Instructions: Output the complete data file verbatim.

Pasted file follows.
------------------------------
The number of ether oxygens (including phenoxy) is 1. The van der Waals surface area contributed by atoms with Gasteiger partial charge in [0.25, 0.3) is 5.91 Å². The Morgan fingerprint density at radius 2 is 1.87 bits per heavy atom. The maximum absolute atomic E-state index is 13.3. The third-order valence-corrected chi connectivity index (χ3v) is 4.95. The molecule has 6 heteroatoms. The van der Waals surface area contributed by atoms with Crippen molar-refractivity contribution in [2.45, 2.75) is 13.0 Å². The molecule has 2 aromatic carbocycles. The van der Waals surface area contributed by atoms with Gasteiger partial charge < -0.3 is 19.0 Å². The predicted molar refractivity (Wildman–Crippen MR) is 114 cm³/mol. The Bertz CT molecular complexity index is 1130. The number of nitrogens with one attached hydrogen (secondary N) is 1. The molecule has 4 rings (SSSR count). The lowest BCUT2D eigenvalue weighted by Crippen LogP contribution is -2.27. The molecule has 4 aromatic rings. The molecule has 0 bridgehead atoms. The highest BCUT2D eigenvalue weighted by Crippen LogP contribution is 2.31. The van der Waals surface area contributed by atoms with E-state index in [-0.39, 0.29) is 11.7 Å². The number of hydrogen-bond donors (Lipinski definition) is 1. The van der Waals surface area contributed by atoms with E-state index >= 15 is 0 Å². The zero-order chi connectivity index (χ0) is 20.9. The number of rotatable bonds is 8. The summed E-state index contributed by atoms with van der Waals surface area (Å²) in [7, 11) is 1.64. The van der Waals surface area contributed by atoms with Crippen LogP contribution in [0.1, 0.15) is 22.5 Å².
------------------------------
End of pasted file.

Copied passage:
The number of ether oxygens (including phenoxy) is 1. The van der Waals surface area contributed by atoms with Gasteiger partial charge in [0.25, 0.3) is 5.91 Å². The Morgan fingerprint density at radius 2 is 1.87 bits per heavy atom. The maximum absolute atomic E-state index is 13.3. The third-order valence-corrected chi connectivity index (χ3v) is 4.95. The molecule has 6 heteroatoms. The van der Waals surface area contributed by atoms with Crippen molar-refractivity contribution in [2.45, 2.75) is 13.0 Å². The molecule has 2 aromatic carbocycles. The van der Waals surface area contributed by atoms with Gasteiger partial charge < -0.3 is 19.0 Å². The predicted molar refractivity (Wildman–Crippen MR) is 114 cm³/mol. The Bertz CT molecular complexity index is 1130. The number of nitrogens with one attached hydrogen (secondary N) is 1. The molecule has 4 rings (SSSR count). The lowest BCUT2D eigenvalue weighted by Crippen LogP contribution is -2.27. The molecule has 4 aromatic rings. The molecule has 0 bridgehead atoms. The highest BCUT2D eigenvalue weighted by Crippen LogP contribution is 2.31. The van der Waals surface area contributed by atoms with E-state index in [-0.39, 0.29) is 11.7 Å². The number of hydrogen-bond donors (Lipinski definition) is 1. The van der Waals surface area contributed by atoms with E-state index >= 15 is 0 Å². The zero-order chi connectivity index (χ0) is 20.9. The number of rotatable bonds is 8. The summed E-state index contributed by atoms with van der Waals surface area (Å²) in [7, 11) is 1.64. The van der Waals surface area contributed by atoms with Crippen LogP contribution in [0.1, 0.15) is 22.5 Å².